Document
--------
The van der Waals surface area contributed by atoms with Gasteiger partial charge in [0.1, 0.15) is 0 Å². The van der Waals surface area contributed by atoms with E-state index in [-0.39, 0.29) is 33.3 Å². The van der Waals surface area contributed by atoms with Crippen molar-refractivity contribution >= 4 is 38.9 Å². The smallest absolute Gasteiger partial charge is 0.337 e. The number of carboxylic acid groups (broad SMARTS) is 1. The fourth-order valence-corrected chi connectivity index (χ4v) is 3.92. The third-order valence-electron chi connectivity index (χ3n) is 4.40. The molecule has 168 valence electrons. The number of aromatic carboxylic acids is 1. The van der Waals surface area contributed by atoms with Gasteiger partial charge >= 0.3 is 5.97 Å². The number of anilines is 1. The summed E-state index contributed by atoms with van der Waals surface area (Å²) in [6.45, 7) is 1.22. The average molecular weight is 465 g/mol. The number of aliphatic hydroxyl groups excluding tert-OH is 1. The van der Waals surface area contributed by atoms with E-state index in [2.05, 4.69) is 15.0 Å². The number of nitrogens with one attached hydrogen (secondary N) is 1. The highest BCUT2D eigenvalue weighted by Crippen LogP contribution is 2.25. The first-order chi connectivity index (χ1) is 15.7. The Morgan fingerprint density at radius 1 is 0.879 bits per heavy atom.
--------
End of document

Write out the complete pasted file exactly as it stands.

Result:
The van der Waals surface area contributed by atoms with Gasteiger partial charge in [0.1, 0.15) is 0 Å². The van der Waals surface area contributed by atoms with E-state index in [-0.39, 0.29) is 33.3 Å². The van der Waals surface area contributed by atoms with Crippen molar-refractivity contribution >= 4 is 38.9 Å². The smallest absolute Gasteiger partial charge is 0.337 e. The number of carboxylic acid groups (broad SMARTS) is 1. The fourth-order valence-corrected chi connectivity index (χ4v) is 3.92. The third-order valence-electron chi connectivity index (χ3n) is 4.40. The molecule has 168 valence electrons. The number of aromatic carboxylic acids is 1. The van der Waals surface area contributed by atoms with Gasteiger partial charge >= 0.3 is 5.97 Å². The number of anilines is 1. The summed E-state index contributed by atoms with van der Waals surface area (Å²) in [6.45, 7) is 1.22. The average molecular weight is 465 g/mol. The number of aliphatic hydroxyl groups excluding tert-OH is 1. The van der Waals surface area contributed by atoms with E-state index in [2.05, 4.69) is 15.0 Å². The number of nitrogens with one attached hydrogen (secondary N) is 1. The highest BCUT2D eigenvalue weighted by Crippen LogP contribution is 2.25. The first-order chi connectivity index (χ1) is 15.7. The Morgan fingerprint density at radius 1 is 0.879 bits per heavy atom.